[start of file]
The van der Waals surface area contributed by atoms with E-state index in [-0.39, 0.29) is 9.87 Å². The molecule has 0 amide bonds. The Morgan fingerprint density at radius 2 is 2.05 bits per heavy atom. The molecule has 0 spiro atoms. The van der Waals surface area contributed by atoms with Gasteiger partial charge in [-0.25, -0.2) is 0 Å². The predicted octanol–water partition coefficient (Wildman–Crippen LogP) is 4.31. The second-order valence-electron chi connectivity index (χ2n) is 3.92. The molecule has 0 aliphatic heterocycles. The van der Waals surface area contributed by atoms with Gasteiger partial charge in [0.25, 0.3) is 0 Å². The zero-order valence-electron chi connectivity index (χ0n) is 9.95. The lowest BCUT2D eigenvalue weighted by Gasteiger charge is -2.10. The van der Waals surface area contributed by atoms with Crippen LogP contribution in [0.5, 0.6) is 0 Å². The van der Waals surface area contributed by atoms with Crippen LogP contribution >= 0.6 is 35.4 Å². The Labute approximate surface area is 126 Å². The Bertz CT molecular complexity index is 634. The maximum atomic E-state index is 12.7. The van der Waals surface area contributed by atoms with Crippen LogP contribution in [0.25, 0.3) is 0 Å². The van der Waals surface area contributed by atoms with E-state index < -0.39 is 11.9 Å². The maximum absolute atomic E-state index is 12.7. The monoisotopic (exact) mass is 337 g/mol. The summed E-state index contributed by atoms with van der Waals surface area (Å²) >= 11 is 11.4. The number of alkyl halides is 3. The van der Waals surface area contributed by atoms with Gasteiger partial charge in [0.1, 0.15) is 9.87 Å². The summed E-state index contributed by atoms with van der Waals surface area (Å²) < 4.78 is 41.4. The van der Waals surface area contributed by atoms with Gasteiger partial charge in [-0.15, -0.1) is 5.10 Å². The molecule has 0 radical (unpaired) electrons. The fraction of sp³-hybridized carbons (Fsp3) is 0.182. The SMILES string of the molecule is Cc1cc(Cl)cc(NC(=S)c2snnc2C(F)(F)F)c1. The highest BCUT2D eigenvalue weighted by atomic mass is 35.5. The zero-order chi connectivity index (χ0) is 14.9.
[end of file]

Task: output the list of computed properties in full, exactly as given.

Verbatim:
The van der Waals surface area contributed by atoms with E-state index in [-0.39, 0.29) is 9.87 Å². The molecule has 0 amide bonds. The Morgan fingerprint density at radius 2 is 2.05 bits per heavy atom. The molecule has 0 spiro atoms. The van der Waals surface area contributed by atoms with Gasteiger partial charge in [-0.25, -0.2) is 0 Å². The predicted octanol–water partition coefficient (Wildman–Crippen LogP) is 4.31. The second-order valence-electron chi connectivity index (χ2n) is 3.92. The molecule has 0 aliphatic heterocycles. The van der Waals surface area contributed by atoms with Gasteiger partial charge in [0.25, 0.3) is 0 Å². The zero-order valence-electron chi connectivity index (χ0n) is 9.95. The lowest BCUT2D eigenvalue weighted by Gasteiger charge is -2.10. The van der Waals surface area contributed by atoms with Crippen LogP contribution in [0.5, 0.6) is 0 Å². The van der Waals surface area contributed by atoms with Crippen LogP contribution >= 0.6 is 35.4 Å². The Labute approximate surface area is 126 Å². The Bertz CT molecular complexity index is 634. The maximum atomic E-state index is 12.7. The van der Waals surface area contributed by atoms with Crippen LogP contribution in [0.25, 0.3) is 0 Å². The van der Waals surface area contributed by atoms with E-state index < -0.39 is 11.9 Å². The maximum absolute atomic E-state index is 12.7. The monoisotopic (exact) mass is 337 g/mol. The summed E-state index contributed by atoms with van der Waals surface area (Å²) >= 11 is 11.4. The number of alkyl halides is 3. The van der Waals surface area contributed by atoms with Gasteiger partial charge in [0.1, 0.15) is 9.87 Å². The summed E-state index contributed by atoms with van der Waals surface area (Å²) < 4.78 is 41.4. The van der Waals surface area contributed by atoms with Gasteiger partial charge in [-0.15, -0.1) is 5.10 Å². The molecule has 0 radical (unpaired) electrons. The fraction of sp³-hybridized carbons (Fsp3) is 0.182. The SMILES string of the molecule is Cc1cc(Cl)cc(NC(=S)c2snnc2C(F)(F)F)c1. The highest BCUT2D eigenvalue weighted by atomic mass is 35.5. The zero-order chi connectivity index (χ0) is 14.9.